Woman's half apron, made of cotton fabric with a printed pattern that features dogs (including pugs), cats, birds, flowers and fruit. Apron is short length and has self-fabric ties at waist; pasted onto the front is a letter "B" cut from white paper with an inset smaller letter "B" of purple paper.
(Keywords: Fashion, Accessory)
|Acquisition||From Alice Austen|
|Ownership and History||
This apron was donated to the Staten Island Historical Society in 1945 by noted photographer Alice Austen (1866-1952).
Now known for her work as a talented and prolific photographer, Alice Austen was a very active woman with many interests. The printed fabric of this apron, with its cats, dogs, and flowers, represents some of the things that Austen enjoyed. The appearance of this apron is more fanciful than the plain white examples that are typically worn by the subjects of her photographs. The significance of the letter "B" on the front of the apron has not yet been determined, but it may represent the Box Tree Tea Room, which she and her friend Gertrude Tate operated in the late 1910s and early 1920s.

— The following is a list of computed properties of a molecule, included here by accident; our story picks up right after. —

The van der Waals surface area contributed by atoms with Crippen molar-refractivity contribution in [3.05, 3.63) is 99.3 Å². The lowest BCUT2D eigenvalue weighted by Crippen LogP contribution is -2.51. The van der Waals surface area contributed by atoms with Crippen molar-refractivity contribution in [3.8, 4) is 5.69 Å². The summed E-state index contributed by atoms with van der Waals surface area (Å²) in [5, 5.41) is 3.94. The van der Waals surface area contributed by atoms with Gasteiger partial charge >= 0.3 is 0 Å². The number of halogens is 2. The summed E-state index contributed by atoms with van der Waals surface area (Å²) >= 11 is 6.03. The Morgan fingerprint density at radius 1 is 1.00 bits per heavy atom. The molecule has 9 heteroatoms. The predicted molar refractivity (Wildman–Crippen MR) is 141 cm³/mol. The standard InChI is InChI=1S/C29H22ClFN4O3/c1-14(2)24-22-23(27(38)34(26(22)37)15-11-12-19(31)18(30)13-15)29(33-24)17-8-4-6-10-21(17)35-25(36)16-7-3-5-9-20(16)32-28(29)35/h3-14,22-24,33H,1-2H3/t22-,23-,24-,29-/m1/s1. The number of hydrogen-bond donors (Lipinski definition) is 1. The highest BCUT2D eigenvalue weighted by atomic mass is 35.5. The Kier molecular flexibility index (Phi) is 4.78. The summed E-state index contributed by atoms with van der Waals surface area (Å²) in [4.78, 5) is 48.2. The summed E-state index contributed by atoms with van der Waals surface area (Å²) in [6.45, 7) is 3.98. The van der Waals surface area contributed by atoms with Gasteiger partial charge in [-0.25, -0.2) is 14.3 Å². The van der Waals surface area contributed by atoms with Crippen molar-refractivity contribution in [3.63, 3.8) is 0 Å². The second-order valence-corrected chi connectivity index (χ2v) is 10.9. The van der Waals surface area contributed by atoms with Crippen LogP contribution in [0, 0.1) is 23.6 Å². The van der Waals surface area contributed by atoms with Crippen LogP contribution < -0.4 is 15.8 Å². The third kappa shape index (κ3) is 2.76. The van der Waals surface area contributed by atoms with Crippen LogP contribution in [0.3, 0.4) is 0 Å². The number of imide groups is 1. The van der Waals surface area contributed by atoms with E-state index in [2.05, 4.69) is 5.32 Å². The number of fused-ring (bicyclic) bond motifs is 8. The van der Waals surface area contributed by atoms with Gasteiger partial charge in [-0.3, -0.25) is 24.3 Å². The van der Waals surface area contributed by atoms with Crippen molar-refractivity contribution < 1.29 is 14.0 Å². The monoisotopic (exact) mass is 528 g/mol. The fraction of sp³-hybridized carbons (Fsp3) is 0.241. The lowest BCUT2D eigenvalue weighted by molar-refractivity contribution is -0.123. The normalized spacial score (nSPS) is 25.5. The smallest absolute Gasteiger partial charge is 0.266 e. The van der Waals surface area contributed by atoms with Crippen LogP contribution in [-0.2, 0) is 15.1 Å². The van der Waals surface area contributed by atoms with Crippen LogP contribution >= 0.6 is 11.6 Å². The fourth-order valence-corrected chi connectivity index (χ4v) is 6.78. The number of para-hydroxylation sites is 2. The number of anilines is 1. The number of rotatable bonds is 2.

Clothing & dress
|Lexicon Sub-category||Clothing -- Outerwear|
Austen, E. Alice
|Support Acknowledgment||Online Collections Database record made possible by the Staten Island Historical Society, July 2013.|
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